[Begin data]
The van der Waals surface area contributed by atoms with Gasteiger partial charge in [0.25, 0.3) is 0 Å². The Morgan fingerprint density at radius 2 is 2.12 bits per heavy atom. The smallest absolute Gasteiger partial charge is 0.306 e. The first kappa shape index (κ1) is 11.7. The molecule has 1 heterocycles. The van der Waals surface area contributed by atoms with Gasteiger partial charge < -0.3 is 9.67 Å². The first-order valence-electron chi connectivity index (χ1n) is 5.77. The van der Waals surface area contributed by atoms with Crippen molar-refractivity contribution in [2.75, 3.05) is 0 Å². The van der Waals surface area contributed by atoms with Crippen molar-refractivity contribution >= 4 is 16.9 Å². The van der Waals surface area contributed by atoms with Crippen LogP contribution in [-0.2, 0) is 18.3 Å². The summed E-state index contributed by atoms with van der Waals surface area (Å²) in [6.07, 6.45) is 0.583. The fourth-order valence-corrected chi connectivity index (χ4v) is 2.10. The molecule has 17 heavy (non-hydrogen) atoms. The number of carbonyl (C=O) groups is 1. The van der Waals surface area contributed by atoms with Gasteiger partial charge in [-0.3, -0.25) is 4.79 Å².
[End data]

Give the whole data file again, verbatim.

The van der Waals surface area contributed by atoms with Gasteiger partial charge in [0.25, 0.3) is 0 Å². The Morgan fingerprint density at radius 2 is 2.12 bits per heavy atom. The smallest absolute Gasteiger partial charge is 0.306 e. The first kappa shape index (κ1) is 11.7. The molecule has 1 heterocycles. The van der Waals surface area contributed by atoms with Gasteiger partial charge < -0.3 is 9.67 Å². The first-order valence-electron chi connectivity index (χ1n) is 5.77. The van der Waals surface area contributed by atoms with Crippen molar-refractivity contribution in [2.75, 3.05) is 0 Å². The van der Waals surface area contributed by atoms with Crippen molar-refractivity contribution >= 4 is 16.9 Å². The van der Waals surface area contributed by atoms with Crippen LogP contribution in [-0.2, 0) is 18.3 Å². The summed E-state index contributed by atoms with van der Waals surface area (Å²) in [6.07, 6.45) is 0.583. The fourth-order valence-corrected chi connectivity index (χ4v) is 2.10. The molecule has 17 heavy (non-hydrogen) atoms. The number of carbonyl (C=O) groups is 1. The van der Waals surface area contributed by atoms with Gasteiger partial charge in [-0.3, -0.25) is 4.79 Å².